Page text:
Jacques Genin’s work often makes me feel like virtually every other pastry chef should be slapped for falling so short of the bar the Master has set. You already know I think His chocolate éclair and lemon tarte are so much better than all others that I now claim He invented those pastries. His caramels transcend comprehension; He invented them, too. And I’d say His chocolates “merely” dominate all others, since I’m not yet to the point of asserting His invention of ganaches, truffles and other chocolate confections. And, yes, those He and His pronouns will forever-onward merit the honorific capital H, when applied to Monsieur Genin.
Concerning pâtes de fruits, not only did the Master invent them, but He’s begun to improve upon nature itself. The raspberry, mirabelle, blood orange, banana, mango and more are certainly fantastic expressions of those fruits, but it would be hard to question that Monsieur Genin’s work with pineapples and apricots hasn’t left Gaia wimpering in the dust. So let’s take a minute to savor these ultra-perfect creations . . .
With grains of sugar straddling the line between semoule and glace, the sweet coats of these pâtes de fruits fade away within seconds of slipping between your lips. What remains are impossibly tender cubes of 10x concentrated amazingness. Your tongue presses into their quivering forms, which yield with only feigned resistance. Shhhhhhh. Where are you now? Depending on which one you’ve chosen, you could lounging at the base of an arbre in a French apricot grove … or staring into the vast horizon that seems to kiss the infinite expanse of the pineapple field in which you’re now standing. Moments later, as the visions fizzle away and you reach into the bag for another piece, you realize that that was not a pâte de fruit which you just savored. No, what you just experienced was the insanity that lies beyond perfection.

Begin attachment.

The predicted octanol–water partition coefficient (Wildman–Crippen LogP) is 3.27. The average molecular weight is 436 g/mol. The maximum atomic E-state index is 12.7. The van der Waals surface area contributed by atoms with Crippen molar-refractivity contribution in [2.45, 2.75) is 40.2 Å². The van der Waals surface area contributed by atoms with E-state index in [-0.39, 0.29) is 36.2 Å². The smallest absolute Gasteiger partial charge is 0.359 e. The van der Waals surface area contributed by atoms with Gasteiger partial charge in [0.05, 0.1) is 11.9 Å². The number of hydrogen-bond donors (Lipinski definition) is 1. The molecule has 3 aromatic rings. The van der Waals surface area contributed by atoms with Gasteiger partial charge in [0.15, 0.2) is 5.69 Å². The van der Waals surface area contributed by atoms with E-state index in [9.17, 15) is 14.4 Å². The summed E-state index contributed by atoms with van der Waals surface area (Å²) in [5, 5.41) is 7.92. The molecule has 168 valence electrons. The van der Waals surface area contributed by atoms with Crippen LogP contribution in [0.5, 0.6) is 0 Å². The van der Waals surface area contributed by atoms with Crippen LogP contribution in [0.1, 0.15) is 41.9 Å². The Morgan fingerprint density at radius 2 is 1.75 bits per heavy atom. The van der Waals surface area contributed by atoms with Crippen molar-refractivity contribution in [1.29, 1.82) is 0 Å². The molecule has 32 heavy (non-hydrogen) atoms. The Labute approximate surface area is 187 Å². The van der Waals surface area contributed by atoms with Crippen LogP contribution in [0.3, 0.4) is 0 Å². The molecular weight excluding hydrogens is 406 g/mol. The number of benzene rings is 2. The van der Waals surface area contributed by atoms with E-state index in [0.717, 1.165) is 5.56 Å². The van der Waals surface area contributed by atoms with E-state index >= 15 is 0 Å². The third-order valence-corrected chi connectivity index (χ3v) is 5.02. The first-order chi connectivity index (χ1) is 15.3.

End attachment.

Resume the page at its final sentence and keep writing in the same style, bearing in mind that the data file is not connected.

I’m not quite sure when I lapsed into my obsession with the Master’s work. It certainly built over a number of visits to His shop, and was quickly propelled by my first taste of His macadamia caramel. Perhaps it was in photographing Him and witnessing His exacting standards that I started to see the light. All I know is that one day, despite the fact that His shop was the furthest of all the greats from my apartment, it seemed like His was the only option. By the end of my months in Paris, I went every day it was open and was hoarding pastries, chocolates, caramels, and pâtes de fruits to tide me over on the day it was closed. Unless you’ve partaken of enough of His magic to fall under the spell, you just cannot understand. You just . . . don’t understand.
So, yes, yes, yes, get a huge bag of these. Then get another so that you don’t cry when the first one’s gone. Make sure you have a ton of His caramels and chocolates at-the-ready, too. And, assuming you have a fridge in your hotel room or apartment, be sure you have some pastries on standby. The other option is just to go back several days in a row. Not that I don’t want you to visit the other shops, but if you have the time, just do like 3 or 4 consecutive days eating your way through the Master’s work. It will redefine your very existence.